Around these parts, we are library lovers. Now that Elijah is in school and Isabel still takes a morning nap, it's been a crunch to get to the library before they close at 5:30. For the first time ever, we had Henry and Mudge books that were (gasp!) overdue. Fortunately, the library staff must have been missing us because the DC libraries are now open until 9 pm Monday-Thursday. Hooray! In honor of this win for book lovers, I present to you five hard-won bits of wisdom for visiting the library with children.
1. Make it a habit Before Elijah was in school, we were at the library at least once a week, and often more than that if it was raining, too hot or we just felt a little stir-crazy. As a result, Elijah would exit the car, push the button to open the front doors, and stride in like he owned the place. As anyone knows who has washed a load of laundry just to clean a beloved dinosaur shirt, little kids love routine. And what better routine is there than reading books in the cool quiet of the library?
2. Go to story time...or don't We are very fortunate in that our library has lots of choices for story time. There's a day for preschoolers, one for babies, a "rhythm and rhyme" program...the list goes on. There have been times when we were all about story time. We would get there early to snag a good seat, and Elijah would sit there enraptured for the full 30 minutes, then recreate practically the entire thing at home, using a sock for a puppet. In other seasons (and sometimes just on a rough day), we forwent story time in favor of just browsing the book selection, or wandering around the upstairs, looking out the windows. Because story time is free (and frequent), there is never any pressure to attend. To me, that is the mark of the perfect toddler activity.
3. Test drive the books before checking them out I try to allot at least an hour of time for our library trips. That way, whether or not we go to story time, there is plenty of time to read books at the library. There is something about reading on the carpet surrounded by books that is just lovely. Plus, by reading the books there, I can gauge whether Elijah is really interested in a particular book before I haul it all the way home.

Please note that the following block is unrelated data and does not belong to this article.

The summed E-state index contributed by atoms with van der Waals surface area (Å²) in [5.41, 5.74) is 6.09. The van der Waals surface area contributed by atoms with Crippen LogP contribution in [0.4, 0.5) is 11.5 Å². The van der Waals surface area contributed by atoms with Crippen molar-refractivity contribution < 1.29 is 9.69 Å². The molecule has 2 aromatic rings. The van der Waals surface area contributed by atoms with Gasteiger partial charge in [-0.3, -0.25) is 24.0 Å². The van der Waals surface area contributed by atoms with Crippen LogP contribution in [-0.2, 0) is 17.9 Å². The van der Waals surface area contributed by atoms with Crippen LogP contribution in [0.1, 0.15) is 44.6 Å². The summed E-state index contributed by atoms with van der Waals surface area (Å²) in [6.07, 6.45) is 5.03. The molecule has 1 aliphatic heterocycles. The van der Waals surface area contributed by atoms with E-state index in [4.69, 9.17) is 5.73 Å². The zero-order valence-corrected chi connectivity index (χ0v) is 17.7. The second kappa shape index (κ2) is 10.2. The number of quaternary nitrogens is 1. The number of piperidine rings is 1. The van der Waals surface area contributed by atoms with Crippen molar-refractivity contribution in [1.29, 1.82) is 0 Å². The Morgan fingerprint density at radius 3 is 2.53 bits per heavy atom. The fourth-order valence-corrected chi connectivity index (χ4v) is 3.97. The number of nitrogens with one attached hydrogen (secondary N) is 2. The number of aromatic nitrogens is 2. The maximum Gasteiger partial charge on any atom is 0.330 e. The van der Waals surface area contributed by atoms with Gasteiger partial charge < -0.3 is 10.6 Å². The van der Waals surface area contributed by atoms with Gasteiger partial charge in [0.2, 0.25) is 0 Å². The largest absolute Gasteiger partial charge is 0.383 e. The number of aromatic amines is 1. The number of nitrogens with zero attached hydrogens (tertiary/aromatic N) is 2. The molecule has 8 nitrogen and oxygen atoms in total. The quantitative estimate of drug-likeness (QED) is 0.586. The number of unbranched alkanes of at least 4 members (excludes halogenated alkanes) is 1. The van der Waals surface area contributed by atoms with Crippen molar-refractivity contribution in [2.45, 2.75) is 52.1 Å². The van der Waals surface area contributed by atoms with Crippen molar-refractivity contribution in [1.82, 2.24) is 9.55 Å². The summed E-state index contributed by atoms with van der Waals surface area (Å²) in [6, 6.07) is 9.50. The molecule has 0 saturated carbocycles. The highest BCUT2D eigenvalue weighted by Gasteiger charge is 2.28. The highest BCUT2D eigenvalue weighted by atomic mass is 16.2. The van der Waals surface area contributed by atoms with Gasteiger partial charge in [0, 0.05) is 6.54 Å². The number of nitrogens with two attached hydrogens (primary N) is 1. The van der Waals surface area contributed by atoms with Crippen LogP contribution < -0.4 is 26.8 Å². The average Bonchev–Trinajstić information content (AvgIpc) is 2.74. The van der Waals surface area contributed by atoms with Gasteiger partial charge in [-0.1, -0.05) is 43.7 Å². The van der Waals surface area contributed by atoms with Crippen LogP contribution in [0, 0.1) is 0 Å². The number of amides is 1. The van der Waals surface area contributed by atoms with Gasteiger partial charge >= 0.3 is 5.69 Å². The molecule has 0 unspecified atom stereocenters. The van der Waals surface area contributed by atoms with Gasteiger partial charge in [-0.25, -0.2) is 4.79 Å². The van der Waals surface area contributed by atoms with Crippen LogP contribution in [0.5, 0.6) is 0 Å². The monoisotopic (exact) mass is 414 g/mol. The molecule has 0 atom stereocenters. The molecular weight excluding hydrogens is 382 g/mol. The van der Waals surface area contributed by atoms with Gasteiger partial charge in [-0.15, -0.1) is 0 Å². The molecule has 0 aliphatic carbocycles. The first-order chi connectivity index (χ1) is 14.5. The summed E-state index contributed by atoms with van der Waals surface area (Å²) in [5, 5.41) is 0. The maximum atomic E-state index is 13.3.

4. Let them choose Eljiah has strong opinions about books, particularly those with trains or drums on their covers. We recently brought home Drummer Boy by Loren Long for that very reason. It is very clearly a Christmas book, and it is very clearly not Christmastime (a sweaty 85 degrees last week), but he chose it, so we got it, and read it and read it and read it. I want Elijah (and Isabel) to feel like their opinions matter, so I bite my tongue when we check out The Little Engine That Could for the third time in a row, even though the thought of reading it repeatedly for another week makes feel just a teeny bit of despair.
5. Choose for them I was a teacher, so I have my own opinions about which children's books are worth reading. Even if you were not a teacher, if you are a parent, you are now. So make sure you get some kids' books that you want, too. After all, you are the one who will be reading them over and over and over again. For me, anything involving Lane Smith or Rosemary Wells tends to be a good bet. Also, I am very susceptible to beautiful illustrations.
I could go on, but five seems like such a nice number of list items, so I won't. Plus, you know, I have my own books to read. Because really, as much as Elijah and Isabel love the library, the real reason I have spent so much time there with them is because I love it even more. What about you? What books are your kids loving these days? We'll be sure to check them out.